Cover Image Credit: Just For Laughs-Chicago

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Turning 'I'm Sorry' Into 'Thank You'

A process of self-awareness I think everyone should consider.

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My entire life I've been apologetic.

I use apologies far too often in my daily life. Whether it be to someone holding the door for me even though I'm still ten feet from the door or my interrupting the custodian cleaning my hall's bathroom. From stepping on my friend's toes to bumping into someone in line at Starbucks.

I think as children, we are taught that apologizing for our actions wipes away the consequences from those actions. In past relationships, I have relied on apologies to make myself feel better about how I've made others feel instead of actually using them to improve my actions.

For me, it has just become something ingrained in my personality. I've noticed that it has become a reflex rather than a conscious response. What I've realized recently is that this is something I can change.

Apologies are helpful when mending hurtful or accidental situations, especially when you find yourself in the wrong, but not everything deserves an, "I'm sorry," and using that phrase for every accidental encounter or mistake, in my eyes, lessens its impact.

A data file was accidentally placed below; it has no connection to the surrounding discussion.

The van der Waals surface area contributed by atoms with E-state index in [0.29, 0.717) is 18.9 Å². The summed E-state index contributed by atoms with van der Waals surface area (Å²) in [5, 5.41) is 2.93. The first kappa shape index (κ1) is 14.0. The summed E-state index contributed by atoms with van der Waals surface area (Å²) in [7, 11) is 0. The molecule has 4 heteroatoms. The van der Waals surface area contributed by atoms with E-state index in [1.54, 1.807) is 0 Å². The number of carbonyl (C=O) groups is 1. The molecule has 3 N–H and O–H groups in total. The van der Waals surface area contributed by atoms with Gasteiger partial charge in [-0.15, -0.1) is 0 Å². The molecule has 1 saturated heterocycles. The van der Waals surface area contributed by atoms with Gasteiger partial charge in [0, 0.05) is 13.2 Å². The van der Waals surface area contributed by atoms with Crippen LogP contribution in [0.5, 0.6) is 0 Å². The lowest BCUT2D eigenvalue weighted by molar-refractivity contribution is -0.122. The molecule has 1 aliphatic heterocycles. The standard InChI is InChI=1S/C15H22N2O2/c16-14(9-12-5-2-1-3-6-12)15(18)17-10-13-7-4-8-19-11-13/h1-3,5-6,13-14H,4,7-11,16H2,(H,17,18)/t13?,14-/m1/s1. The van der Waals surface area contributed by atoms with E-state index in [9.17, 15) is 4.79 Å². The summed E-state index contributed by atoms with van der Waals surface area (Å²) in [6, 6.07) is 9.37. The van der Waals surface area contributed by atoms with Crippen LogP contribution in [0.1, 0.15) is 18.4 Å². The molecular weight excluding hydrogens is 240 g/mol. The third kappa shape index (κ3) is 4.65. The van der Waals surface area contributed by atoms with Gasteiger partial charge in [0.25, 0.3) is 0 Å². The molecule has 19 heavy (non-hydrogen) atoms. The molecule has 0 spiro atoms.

If we all use, "I'm sorry," for every minor inconvenience we cause, the words become less meaningful.

I have read about this online a lot lately, and it is suggested that instead of apologizing, we should give thanks.

If I'm late for a date with my friends, the old me would've said, "I'm SO sorry, guys!" But the new me will say, "Thank you for waiting for me."

Instead of apologizing to our (wonderful) custodians, I'll say, "Thank you so much for the work you do here every day."

If someone is kind enough to hold the door for me, even though I'm nowhere near it, I won't apologize for inconveniencing them. Instead, I will take the time to appreciate the fact that they were kind enough to do so, despite my distance from the door.

I think that this is a process everyone can benefit from, so long as they are willing to be conscious of their thoughts and the words they speak. By replacing, "I'm sorry," with an expression of gratitude, we can develop a more positive mindset and reserve apologies for situations that deserve them.

We can also use those rare apologies to remind us to improve our actions; if we hurt someone, we don't get to decide that we didn't or invalidate their feelings. We can then meaningfully apologize and allow it to inherently change our behavior.